When I first started in the business in 1999, not only did I notice immediately there were not many people of color, but that I didn't necessarily fit in. Colorism is a real thing. And many wouldn't know that it has impacted my career negatively for many years. As a fair-skinned Black woman, I struggled to find my place. My mother is Black American from New Orleans and my Father is Jewish from Poland. In Hollywood, when I walked into meetings to be considered for a job, I often faced many prejudices. I am either dismissed as "not being Black enough" for projects that depict the Black experience or "not white enough" or "too Black." I constantly felt like I had to prove my identity.
"Is she Black enough?" is the question that haunted me. Why should my Blackness or any part of my identity be questioned simply because of the way I look?
It wasn't until I began working on That's So Raven that I discovered someone who looked like me and could understand my experience. The show was costume-designed by Michelle Cole and I immediately became fascinated and wanted to be just like her. She eventually became my mentor, and her wise words would affirm me as Black woman and strengthen me. She would remind me that no one should question my identity. It meant a lot. Thanks to her, I have a better understanding of myself, how to thrive in this business and find my place.
In addition to Michelle's encouragement, I started going to therapy to learn self-acceptance. I was tired of feeling bad or ashamed that people were not accepting me or considering my work as valuable because of how they perceived me. This changed my life. To my horror, I've caught some people in the industry saying racist things in my presence because in their mind I didn't "look Black," and assumed I was white. I had to cut friends off because of that. I also recognize how hard it is for Black women to make it in this business as well. There is racism throughout our industry, and it needs to change across the board.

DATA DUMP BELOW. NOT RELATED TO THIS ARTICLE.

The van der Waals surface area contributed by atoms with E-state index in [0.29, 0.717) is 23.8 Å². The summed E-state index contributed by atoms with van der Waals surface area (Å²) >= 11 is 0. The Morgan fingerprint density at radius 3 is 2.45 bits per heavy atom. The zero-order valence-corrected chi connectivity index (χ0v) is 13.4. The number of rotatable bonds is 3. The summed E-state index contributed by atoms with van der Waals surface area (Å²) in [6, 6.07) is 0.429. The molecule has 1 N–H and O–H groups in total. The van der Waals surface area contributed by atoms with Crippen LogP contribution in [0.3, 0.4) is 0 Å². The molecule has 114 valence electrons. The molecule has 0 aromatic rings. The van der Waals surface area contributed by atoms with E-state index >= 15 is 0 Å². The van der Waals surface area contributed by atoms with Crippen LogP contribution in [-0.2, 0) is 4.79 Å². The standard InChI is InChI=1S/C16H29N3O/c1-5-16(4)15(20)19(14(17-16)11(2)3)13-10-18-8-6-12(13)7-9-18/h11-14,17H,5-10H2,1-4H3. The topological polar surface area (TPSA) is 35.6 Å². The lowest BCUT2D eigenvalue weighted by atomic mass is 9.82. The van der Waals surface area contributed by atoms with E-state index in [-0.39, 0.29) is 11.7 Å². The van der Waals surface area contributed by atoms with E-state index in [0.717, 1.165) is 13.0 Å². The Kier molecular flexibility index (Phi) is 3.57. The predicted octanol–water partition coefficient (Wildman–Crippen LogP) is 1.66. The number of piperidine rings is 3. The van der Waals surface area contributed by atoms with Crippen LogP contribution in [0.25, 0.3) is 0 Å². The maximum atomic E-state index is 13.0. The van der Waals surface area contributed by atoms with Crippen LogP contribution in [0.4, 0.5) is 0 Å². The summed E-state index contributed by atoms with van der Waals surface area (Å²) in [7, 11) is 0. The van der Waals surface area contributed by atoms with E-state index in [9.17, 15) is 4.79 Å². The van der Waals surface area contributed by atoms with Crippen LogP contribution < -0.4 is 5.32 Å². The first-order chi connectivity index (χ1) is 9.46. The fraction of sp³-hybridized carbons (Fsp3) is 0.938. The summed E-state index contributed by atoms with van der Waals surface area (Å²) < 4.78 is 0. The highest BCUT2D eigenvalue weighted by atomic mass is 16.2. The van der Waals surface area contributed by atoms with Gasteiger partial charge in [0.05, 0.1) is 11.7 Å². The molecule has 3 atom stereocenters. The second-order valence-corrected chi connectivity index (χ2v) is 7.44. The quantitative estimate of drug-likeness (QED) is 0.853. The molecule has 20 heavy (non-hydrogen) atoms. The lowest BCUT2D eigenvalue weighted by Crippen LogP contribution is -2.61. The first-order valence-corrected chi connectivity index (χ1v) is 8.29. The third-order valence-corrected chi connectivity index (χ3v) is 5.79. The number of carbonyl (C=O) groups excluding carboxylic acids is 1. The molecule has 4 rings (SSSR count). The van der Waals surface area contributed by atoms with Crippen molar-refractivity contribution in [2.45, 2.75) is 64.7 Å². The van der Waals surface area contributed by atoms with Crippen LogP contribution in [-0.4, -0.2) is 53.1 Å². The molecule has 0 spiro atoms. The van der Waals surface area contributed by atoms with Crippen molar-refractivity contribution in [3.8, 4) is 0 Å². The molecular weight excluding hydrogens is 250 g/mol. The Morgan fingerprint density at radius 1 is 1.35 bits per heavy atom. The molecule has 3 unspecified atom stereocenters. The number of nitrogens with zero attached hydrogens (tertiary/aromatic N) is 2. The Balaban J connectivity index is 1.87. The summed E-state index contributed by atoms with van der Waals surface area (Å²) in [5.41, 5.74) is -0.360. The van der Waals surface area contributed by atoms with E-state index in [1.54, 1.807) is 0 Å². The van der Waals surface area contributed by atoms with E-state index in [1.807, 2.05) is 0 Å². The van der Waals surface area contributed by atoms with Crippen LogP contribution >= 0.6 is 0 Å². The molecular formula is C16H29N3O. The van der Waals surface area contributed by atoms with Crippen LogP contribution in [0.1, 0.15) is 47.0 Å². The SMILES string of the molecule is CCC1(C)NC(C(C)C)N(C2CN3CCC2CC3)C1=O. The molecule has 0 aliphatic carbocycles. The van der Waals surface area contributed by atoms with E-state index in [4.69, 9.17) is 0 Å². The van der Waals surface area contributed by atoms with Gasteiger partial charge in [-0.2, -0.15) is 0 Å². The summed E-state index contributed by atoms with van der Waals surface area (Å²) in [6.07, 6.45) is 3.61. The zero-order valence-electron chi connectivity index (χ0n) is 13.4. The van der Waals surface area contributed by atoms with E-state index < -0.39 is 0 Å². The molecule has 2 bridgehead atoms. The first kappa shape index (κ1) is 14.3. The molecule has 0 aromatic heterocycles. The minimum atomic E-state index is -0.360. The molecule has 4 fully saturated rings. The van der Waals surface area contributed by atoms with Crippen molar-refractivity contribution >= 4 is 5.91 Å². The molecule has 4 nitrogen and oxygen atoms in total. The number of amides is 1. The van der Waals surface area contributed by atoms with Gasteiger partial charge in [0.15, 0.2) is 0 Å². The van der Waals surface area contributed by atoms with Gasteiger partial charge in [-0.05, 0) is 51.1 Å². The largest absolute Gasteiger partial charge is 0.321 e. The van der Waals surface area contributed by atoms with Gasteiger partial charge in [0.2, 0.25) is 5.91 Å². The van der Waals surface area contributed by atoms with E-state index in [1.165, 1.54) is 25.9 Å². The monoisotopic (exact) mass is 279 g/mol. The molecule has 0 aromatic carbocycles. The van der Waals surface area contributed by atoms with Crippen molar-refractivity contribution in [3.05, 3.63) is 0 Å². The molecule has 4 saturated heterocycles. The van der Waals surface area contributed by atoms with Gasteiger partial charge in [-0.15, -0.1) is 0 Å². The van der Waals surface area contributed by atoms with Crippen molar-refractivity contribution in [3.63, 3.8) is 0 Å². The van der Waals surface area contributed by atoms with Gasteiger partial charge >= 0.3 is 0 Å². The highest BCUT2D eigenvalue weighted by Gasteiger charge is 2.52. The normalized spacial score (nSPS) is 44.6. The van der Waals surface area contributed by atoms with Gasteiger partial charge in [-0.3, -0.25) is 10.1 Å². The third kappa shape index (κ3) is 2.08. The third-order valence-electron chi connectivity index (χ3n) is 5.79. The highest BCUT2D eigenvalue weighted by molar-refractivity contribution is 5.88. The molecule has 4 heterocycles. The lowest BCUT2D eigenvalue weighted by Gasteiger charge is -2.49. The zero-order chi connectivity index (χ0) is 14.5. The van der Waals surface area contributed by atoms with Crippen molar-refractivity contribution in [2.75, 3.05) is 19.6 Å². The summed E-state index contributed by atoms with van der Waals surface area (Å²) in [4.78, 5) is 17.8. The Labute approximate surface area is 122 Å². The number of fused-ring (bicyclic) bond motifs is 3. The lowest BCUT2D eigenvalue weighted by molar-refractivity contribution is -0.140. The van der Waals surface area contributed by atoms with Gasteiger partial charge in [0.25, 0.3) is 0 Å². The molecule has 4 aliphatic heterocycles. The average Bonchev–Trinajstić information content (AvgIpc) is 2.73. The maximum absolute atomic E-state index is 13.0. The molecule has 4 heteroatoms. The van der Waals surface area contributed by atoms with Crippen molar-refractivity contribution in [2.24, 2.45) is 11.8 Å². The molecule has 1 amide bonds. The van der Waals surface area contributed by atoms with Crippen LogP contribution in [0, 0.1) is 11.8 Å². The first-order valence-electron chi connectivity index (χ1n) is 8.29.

Now, with so many discussions of inclusion, the right conversations are taking place in our industry. It's a turn for the better and for that I am grateful. For my field in particular, the Costume Designers Guild has taken a stand with committees, providing education classes to help everyone understand each other, and what we all can do to help create an environment of inclusion and acceptance - from LGBTQ+ to every minority. I personally have joined the CDG Diversity committee and am dedicated to helping our industry move forward, bring more diversity to it, and help create change.
My hope for imparting my story and sharing my journey is to inspire others like me. For young people who don't see inclusion in the industry and are wondering where they might fit in, I want to say to those people - we can all overcome. WE can create our own space in this industry. WE can bring awareness where there was very little awareness before. Find someone like you, someone that you can let your guard down with, have a safe space to understand yourself and help you to feel comfortable in your own skin. I come from very humble beginnings and if I can be here in this business thriving - then so can YOU!
I would like to ask the Television Academy to continue to present as many Zoom meetings, online classes, and events that create a space for people to learn from each other's experiences. I am happy to mentor, if I can. I am happy to help, if I can. Together we are stronger. Please feel free to DM me on Instagram @traycegigifield
Trayce Gigi Field is a costume designer with more than 30 credits in television and film.
The statements and viewpoints expressed in the article above are solely those of the author, and do not necessarily represent or reflect the opinions or viewpoints of the Television Academy, the Television Academy Foundation, or their members, officers, directors, employees, or sponsors.